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I visited a friend the other day who runs a well-organized business and keeps a meticulous office. Every desk is tidy, every scrap of paper is in a binder or folder, and everything is labeled and filed alphabetically and by year.
And yet, despite all this organization, he never quite feels in control of his business. Sure, the organization gives him good control over the workflow and processes, but he could not answer the basic business questions he had about cash flow, profitability and pricing. Despite all the binders and folders, he could not get reliable answers out of his accounting system and so could not make good decisions about the future of the company.
I believe all good answers start with good financial statements, so we sat down to take a look at his. Within just a few minutes, we spotted six areas that needed attention. Here’s a quick test to see if these same six areas can help you get better answers to your financial questions – and make better decisions about your company’s future.
- Does your balance sheet have negative accounts?
A balance sheet is set up so that accounts are always positive (with just two exceptions: Depreciation and Owner Distributions). It’s understandable that your bank account should never show up in the negative, but it is less intuitive that debts (credit cards, loans, etc.) should also be a positive value on the balance sheet. All assets, liabilities and equity accounts should be positive numbers. If they’re not, it’s likely that transactions are being booked incorrectly.
- Is it true?
Since it shows bank account balances that should agree with a monthly bank statement, a balance sheet is easy to fact-check. But not all accounts have objective statements, so look closely. Tax Liability accounts are the most common place to find mistakes (and fraud). See if you’re booking taxes and tax payments correctly, then look into loan balances, leases and credit card accounts. (Remember, a negative balance here means that you have over-paid a loan!)
- Does the income statement show negative values?
Like the balance sheet, a properly set up income statement should have all positive values. If values are negative, it probably means you have an expense account in an income section, or vice-versa. That’s fine if it’s on purpose, but otherwise, you’ve got something backwards.
- Are variable costs hiding in the xxpense section?
The most important part of an Income Statement is the Cost of Goods Sold (also called COGS or Cost of Sales), which helps you determine Gross Margin and thus, to set more accurate pricing. This section should capture all variable costs. If you have costs like Wages (of your revenue-producing workers), credit card processing fees, shipping, or sales taxes hiding in your Expenses category, you are not properly capturing your true cost of sales.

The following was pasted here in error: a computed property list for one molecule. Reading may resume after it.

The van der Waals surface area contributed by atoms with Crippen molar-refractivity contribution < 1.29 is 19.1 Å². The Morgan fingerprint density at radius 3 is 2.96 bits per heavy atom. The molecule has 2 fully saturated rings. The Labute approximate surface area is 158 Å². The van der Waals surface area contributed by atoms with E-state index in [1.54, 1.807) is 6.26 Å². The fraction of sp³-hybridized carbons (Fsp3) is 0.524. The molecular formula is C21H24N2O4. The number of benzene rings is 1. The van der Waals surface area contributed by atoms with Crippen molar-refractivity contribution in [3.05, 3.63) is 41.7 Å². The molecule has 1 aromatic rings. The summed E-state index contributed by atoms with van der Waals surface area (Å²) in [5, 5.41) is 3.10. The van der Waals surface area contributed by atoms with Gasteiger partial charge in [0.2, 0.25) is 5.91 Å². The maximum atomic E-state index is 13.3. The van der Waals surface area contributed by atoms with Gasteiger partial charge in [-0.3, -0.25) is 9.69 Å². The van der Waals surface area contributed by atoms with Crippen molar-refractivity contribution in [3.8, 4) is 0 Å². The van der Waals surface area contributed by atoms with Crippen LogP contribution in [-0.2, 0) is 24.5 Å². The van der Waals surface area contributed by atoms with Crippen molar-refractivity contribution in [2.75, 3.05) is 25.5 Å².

- Are payroll expenses properly broken out?
Payroll is the largest expense for most companies, but given the least attention. Unless you allocate labor to specific jobs (or products) calculating profit margins is impossible. Further, if taxes, insurance and benefits are not allocated properly, you are not seeing the full picture. Workers Comp insurance is a particularly big issue. Properly allocating labor by cost code can result in huge WC savings.
- Does your income statement look like your business?
Because accounting is so boring, many business owners don’t realize the flexibility they have to make their income statement suit their management needs. If a company sells three lines of products, it should have three different income accounts on the P&L. Likewise, within expenses, there should be accounts for those items you want to measure and control – but not so many you get lost in the details. For example, “Utilities” is a reasonable expense account, but separate accounts for water, electricity, gas, cable, phone, mobile phones, and data plans is just too much detail. When properly put together, the Income Statement should paint an easy-to-use and reliable picture of daily operations.
Now Look Again and See the Truth
Looking for problems in your financial reports is not the most fun way to spend the day. But it’s one of the most important things a business owner can do. Mistakes in common accounting entries can twist the overall results in ways that will confuse and conceal the answers you need to run your business effectively.
When you can rely on the numbers, you can rely on the decisions you make to take your business forward. Review the books, fix the problems, then look again – knowing you can trust the numbers to tell the truth.
David Worrell is an award-winning entrepreneur and now helps other business owners as a part-time CFO. He is a partner at Fuse Financial Partners in Charlotte, North Carolina, and author of “The Entrepreneur’s Guide to Financial Statements.”
This post was originally published on the EO Global Octane Blog.